We begin the episode. The students are all thrilled to be out of school, except for Lisa, who leaves singing "One is the Loneliest Number". Poor kid. When half your episodes are about your complete isolation, your life's gotta suck. Fortunately, she'll bloom in college. She abruptly stops singing and tells the camera that she's made her point. Which made me laugh, I must admit. Sometimes meta works.

Springfield has been drenched by a horrendous rainstorm, which leaves athletic equipment and toolsheds scattered all over the school premises. Skinner grimly reflects that bad weather is usually followed by bad behavior. Bart lives up to this perfectly, pelting his little sister with spitballs. She repels him with a book, which works like garlic on vampires.

After he runs off hissing, Lisa looks through the library's meagre collection. She does the classic see-someone-through-the-space-in-a-shelf move. That someone is a new girl, Isabel, voiced by Eva Longoria and destined to be Lisa's friend-of-the-week the second she refers to the Bronte sisters.

Back at home, Maggie smashes a mashed potato sculpture of Gerald, The Baby With One Eyebrow. The phone rings. It's Lisa's new friend. Homer wonders why Bart can't replace Milhouse while they're at it. The girls chat late into the night while Marge helplessly calls her down for dinner. And OH MY GOD CAMEO FROM MR BERGSTROM, Lisa's legendary substitute (though he's not voiced, so we don't get Dustin Hoffman). Blinked? You missed him. And so did Lisa, who was so caught up with Isabel that she missed her beloved teacher. Sorry - have to rant a little. That episode has a special place in the hearts of many, many Simpsons fans and I am thrilled to see it referenced at any time or place.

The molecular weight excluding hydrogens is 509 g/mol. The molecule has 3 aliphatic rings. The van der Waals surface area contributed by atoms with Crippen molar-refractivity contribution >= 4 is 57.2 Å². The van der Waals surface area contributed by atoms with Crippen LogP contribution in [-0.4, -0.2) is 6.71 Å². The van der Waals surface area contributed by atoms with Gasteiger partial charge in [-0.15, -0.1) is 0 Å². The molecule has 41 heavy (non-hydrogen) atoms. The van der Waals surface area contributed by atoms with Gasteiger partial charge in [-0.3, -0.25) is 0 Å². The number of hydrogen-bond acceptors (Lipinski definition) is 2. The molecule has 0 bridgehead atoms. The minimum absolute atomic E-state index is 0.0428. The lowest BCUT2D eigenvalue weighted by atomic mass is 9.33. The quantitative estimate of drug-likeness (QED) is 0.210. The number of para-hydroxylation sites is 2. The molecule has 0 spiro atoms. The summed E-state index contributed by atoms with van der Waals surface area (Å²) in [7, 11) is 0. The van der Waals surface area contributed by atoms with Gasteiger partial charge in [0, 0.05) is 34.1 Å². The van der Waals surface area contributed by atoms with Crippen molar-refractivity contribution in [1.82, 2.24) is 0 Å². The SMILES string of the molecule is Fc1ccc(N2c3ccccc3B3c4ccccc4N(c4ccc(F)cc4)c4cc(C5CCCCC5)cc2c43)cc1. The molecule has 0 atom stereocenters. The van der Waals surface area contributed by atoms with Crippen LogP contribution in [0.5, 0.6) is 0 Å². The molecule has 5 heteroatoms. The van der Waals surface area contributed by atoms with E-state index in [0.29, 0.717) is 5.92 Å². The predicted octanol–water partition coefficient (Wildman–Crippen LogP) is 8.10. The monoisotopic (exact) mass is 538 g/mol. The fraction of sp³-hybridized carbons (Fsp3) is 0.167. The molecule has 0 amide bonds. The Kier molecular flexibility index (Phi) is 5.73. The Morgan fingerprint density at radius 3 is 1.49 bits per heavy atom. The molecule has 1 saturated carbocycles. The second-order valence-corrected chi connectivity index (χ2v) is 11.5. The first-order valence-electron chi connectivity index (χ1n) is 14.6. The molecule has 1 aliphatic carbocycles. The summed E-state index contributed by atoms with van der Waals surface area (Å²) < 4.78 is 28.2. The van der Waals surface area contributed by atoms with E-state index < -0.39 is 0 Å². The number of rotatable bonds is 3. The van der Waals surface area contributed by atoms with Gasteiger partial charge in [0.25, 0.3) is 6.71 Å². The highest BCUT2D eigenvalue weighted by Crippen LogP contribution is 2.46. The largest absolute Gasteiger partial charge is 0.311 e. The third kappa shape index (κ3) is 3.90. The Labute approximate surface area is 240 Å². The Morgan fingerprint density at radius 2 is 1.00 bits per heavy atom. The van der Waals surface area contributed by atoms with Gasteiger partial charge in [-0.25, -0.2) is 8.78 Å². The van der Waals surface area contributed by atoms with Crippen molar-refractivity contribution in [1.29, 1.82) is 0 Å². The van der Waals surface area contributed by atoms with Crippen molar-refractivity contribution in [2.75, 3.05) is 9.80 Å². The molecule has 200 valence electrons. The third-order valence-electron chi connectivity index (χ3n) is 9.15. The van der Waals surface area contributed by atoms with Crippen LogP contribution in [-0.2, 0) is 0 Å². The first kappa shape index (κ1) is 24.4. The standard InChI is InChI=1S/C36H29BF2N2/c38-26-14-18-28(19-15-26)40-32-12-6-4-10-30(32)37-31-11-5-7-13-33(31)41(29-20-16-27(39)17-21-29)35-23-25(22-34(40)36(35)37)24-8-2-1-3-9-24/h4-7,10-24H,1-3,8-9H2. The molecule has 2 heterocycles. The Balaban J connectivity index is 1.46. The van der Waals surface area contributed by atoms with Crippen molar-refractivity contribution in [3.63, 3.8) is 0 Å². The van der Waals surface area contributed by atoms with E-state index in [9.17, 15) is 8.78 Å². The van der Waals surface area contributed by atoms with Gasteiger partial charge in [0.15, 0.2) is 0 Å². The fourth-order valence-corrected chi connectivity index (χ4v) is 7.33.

Isabel suggests that the two of them get together and collaborate on their upcoming FDR projects. Lisa immediately agrees. Cut to the girls presenting in the Springfield Elementary auditorium. Lisa extols his brilliant creation of the New Deal - and is surprised when Isabel criticizes its move away from the traditions of limited government and its unconstitutionality (huh?). Also, Isabel thinks that the Democrats destroyed America at the Yalta conference. Yes, she's a Republican. Why they never discovered this discrepancy while they were planning the assignment is beyond me. "A Lincoln Republican?" Lisa asks hopefully, but she gets a negative to this. She continues with Reagan and First President Bush, and can go no further, simply sighing, "Oh, dear God."